Colectomy for slow transit constipation: effective for patients with coexistent obstructed defecation
- Avraham ReshefAffiliated withDepartment of Colorectal Surgery, Digestive Disease Institute, Cleveland Clinic
- , Patricia Alves-FerreiraAffiliated withDepartment of Colorectal Surgery, Digestive Disease Institute, Cleveland Clinic
- , Massarat ZutshiAffiliated withDepartment of Colorectal Surgery, Digestive Disease Institute, Cleveland Clinic
- , Tracy HullAffiliated withDepartment of Colorectal Surgery, Digestive Disease Institute, Cleveland Clinic
- , Brooke GurlandAffiliated withDepartment of Colorectal Surgery, Digestive Disease Institute, Cleveland Clinic Email author
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Patient selection is a crucial step when considering total abdominal colectomy and ileorectal anastomosis (TAC/IRA) for refractory constipation.
This study aimed to evaluate the results of short- and long-term outcomes for patients with pure slow transit constipation (STC) compared to those with slow transit and features of obstructive defecation (STC + OD).
This study included all patients who underwent TAC/IRA for constipation from 1999–2010. Patients were divided into two groups: group A (STC) and group B (STC + OD) based on abnormal physiology or motility testing in addition to the surgeon's clinical impression of symptomatic obstructive defecation. Demographics, operative variables, and short-term outcomes were collected by retrospective chart review and were compared between groups. Long-term functional outcomes were assessed by telephone survey. This included: number of bowel movements, use of laxatives, antidiarrheal medications, and surgery satisfaction. Validated questionnaires were collected postoperatively.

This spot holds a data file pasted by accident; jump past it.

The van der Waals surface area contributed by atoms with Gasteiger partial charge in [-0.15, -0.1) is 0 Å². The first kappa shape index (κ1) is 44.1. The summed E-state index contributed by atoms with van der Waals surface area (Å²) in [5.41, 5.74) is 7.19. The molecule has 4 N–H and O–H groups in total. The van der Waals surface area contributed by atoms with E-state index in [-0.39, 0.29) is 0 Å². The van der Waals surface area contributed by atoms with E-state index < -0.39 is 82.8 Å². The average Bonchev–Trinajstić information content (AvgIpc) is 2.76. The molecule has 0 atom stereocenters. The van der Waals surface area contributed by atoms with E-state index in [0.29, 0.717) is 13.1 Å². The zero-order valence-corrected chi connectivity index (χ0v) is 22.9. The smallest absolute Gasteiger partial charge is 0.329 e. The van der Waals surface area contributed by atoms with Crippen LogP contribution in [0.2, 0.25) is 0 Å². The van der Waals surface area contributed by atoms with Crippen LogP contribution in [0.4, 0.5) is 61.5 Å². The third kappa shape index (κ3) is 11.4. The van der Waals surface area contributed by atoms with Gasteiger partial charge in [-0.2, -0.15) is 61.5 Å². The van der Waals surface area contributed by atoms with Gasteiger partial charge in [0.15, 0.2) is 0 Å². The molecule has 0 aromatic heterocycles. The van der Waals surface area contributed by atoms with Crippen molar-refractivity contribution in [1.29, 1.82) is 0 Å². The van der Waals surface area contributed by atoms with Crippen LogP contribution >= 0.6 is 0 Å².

One hundred forty-four patients (143 females; mean age, 40 (18–68) years old) underwent TAC/IRA by either laparoscopic (63 (44 %)) or open (81 (56 %)) techniques. One hundred three patients had pure STC and 41 had STC + OD. Four patients underwent TAC with end ileostomy at first procedure. Seven patients underwent surgery after a trial of diverting ileostomy. One patient died unexpectedly, 2 days after uneventful surgery. Median follow-up was 43 (IQR, 16–75) months. Five (5 %) patients in group A and two (5 %) in group B underwent subsequent ileostomy for poor functional outcomes. Eighty-eight (68 %) patients were available by telephone. Short- and long-term outcomes were equivalent in both groups as well as patient satisfaction (89 vs. 85 %, p = 0.7).
Total abdominal colectomy can be offered to selective patients with slow transit constipation and obstructive defecation with equivalent long-term results.
KeywordsTotal abdominal colectomy Ileorectal anastomosis Slow transit constipation Obstructed defecation
- Colectomy for slow transit constipation: effective for patients with coexistent obstructed defecation
International Journal of Colorectal Disease
Volume 28, Issue 6 , pp 841-847
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- Total abdominal colectomy
- Ileorectal anastomosis
- Slow transit constipation
- Obstructed defecation
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